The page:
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News & Info

Sense of Community Website Launch

Community Science is pleased to announce the launch of the newly revamped website-an online, international meeting place for people interested in the study or application of sense of community! Our goal is to bring together the myriad of international scholars and practitioners to advance the work on sense of community that has been gaining interest and development over the past 50 years. Please sign up to join this online community, share your ideas and resources, contribute to the advancement of the measurement and application of sense of community, and promote human development and social justice. This site is an opportunity to share your ideas, work, and questions. has a Discussion Forum to ask questions, assist others, and find opportunities to collaborate. On this website, you will also find a Documents Library to post files, documents of your work, or learn about the work of others. For a rundown of the site’s features, click on the How to Use tab.

Users will also find this site as a gateway to the Sense of Community Index (SCI) and the Sense of Community Index-2 (SCI-2).

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The Tragedy of Professionalizing Social Change: We Are the System We Seek to Change

By: David Chavis, PhD, President/CEO

There is little doubt that this country and this world are seeing monumental challenges that we have not seen in decades, if ever. Racism and other forms of hate have become legitimized in many more places than we have seen in a while. There is a rise of authoritarian rule, “bullyism,” and violence against women and minorities. In this country, the basic social contract of a caring state and a common community (e pluribus unum - or “out of many, one”) is being threatened on nearly an hourly basis. The good news is that there has been a large-scale outcry from all corners of our society over many of the abuses and abusiveness. People are organizing across race and class to try to turn these trends around, and to promote equality and inclusion in this great country. For me, it raises the challenge of what do I do as a citizen as well as a professional. I go to conferences that focus on eliminating poverty, fighting racism, transforming society, empowering marginalized groups, conducting equitable or empowering evaluations, etc. But I also see movements like Black Lives Matter, Dreamers, and MoveOn, as well as community organizing groups like the PICO National Network. They are getting attention; they are making a difference.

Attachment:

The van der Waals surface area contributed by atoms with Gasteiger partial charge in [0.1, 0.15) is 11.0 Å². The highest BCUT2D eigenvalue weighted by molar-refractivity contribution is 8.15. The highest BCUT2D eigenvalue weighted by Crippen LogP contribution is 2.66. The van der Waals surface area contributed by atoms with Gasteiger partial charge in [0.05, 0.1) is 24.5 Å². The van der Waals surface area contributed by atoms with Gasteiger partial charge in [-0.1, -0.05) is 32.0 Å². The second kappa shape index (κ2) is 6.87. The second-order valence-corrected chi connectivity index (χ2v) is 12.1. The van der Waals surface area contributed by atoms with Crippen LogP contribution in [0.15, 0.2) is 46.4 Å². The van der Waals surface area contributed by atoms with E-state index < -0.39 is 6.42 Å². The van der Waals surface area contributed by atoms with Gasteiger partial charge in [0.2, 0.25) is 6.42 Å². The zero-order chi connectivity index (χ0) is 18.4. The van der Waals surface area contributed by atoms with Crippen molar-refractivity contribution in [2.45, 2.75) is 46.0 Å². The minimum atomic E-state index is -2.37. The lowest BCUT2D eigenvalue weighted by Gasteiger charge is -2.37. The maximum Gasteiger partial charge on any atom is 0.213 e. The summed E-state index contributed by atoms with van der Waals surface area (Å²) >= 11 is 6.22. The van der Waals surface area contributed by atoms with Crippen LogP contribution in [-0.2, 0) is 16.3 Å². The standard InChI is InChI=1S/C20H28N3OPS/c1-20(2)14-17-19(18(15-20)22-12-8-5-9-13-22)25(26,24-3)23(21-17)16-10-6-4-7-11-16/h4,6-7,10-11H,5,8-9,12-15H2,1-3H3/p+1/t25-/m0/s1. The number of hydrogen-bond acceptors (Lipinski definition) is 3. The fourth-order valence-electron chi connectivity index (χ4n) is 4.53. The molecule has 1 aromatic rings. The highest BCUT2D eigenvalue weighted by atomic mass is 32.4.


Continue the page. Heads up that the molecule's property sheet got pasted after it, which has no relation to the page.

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The Revolution Will Not Be Evaluated

An ode to Gil Scot-Heron, Michael Scriven, and the future of evaluation

By: Rodney Hopson

Professor & Associate Dean for Research
College of Education and Human Development
George Mason University1

"You will not be able to avoid the usefulness and ubiquity of evaluation,
You will not be able to mislabel, misappropriate, misconceive, misapply, or misuse
evaluation, limiting it to the settings of programs, policies, and personnel
You will not be able to refer to the usual distinctions between research and
evaluation, draw simple conclusions at the end of a program evaluation, or avoid
instances of bias and conflicts of interests, as if our only concern in the discipline
rests on value judgments or our only claim to fame is to inform decision-making
Because the revolution will not be evaluated."

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Algorithms for Equitable Social Impact